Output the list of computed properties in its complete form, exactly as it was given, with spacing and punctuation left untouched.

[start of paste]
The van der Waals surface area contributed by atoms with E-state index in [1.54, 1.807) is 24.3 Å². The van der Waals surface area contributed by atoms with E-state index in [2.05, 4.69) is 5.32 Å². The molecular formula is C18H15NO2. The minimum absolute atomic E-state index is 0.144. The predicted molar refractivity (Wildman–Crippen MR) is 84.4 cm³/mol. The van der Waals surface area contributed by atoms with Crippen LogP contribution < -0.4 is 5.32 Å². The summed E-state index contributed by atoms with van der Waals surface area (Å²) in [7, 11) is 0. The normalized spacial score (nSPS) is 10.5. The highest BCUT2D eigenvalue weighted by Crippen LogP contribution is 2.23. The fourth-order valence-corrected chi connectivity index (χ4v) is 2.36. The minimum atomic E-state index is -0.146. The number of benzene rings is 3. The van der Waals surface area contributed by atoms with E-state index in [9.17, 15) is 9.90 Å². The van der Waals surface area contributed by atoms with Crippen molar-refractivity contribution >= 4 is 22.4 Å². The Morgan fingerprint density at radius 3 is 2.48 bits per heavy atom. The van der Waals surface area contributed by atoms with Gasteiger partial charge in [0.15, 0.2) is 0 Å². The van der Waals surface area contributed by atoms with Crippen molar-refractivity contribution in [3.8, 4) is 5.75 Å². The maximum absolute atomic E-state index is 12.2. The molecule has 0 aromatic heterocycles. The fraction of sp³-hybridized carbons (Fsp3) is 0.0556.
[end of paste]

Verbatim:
The van der Waals surface area contributed by atoms with E-state index in [1.54, 1.807) is 24.3 Å². The van der Waals surface area contributed by atoms with E-state index in [2.05, 4.69) is 5.32 Å². The molecular formula is C18H15NO2. The minimum absolute atomic E-state index is 0.144. The predicted molar refractivity (Wildman–Crippen MR) is 84.4 cm³/mol. The van der Waals surface area contributed by atoms with Crippen LogP contribution < -0.4 is 5.32 Å². The summed E-state index contributed by atoms with van der Waals surface area (Å²) in [7, 11) is 0. The normalized spacial score (nSPS) is 10.5. The highest BCUT2D eigenvalue weighted by Crippen LogP contribution is 2.23. The fourth-order valence-corrected chi connectivity index (χ4v) is 2.36. The minimum atomic E-state index is -0.146. The number of benzene rings is 3. The van der Waals surface area contributed by atoms with E-state index in [9.17, 15) is 9.90 Å². The van der Waals surface area contributed by atoms with Crippen molar-refractivity contribution >= 4 is 22.4 Å². The Morgan fingerprint density at radius 3 is 2.48 bits per heavy atom. The van der Waals surface area contributed by atoms with Gasteiger partial charge in [0.15, 0.2) is 0 Å². The van der Waals surface area contributed by atoms with Crippen molar-refractivity contribution in [3.8, 4) is 5.75 Å². The maximum absolute atomic E-state index is 12.2. The molecule has 0 aromatic heterocycles. The fraction of sp³-hybridized carbons (Fsp3) is 0.0556.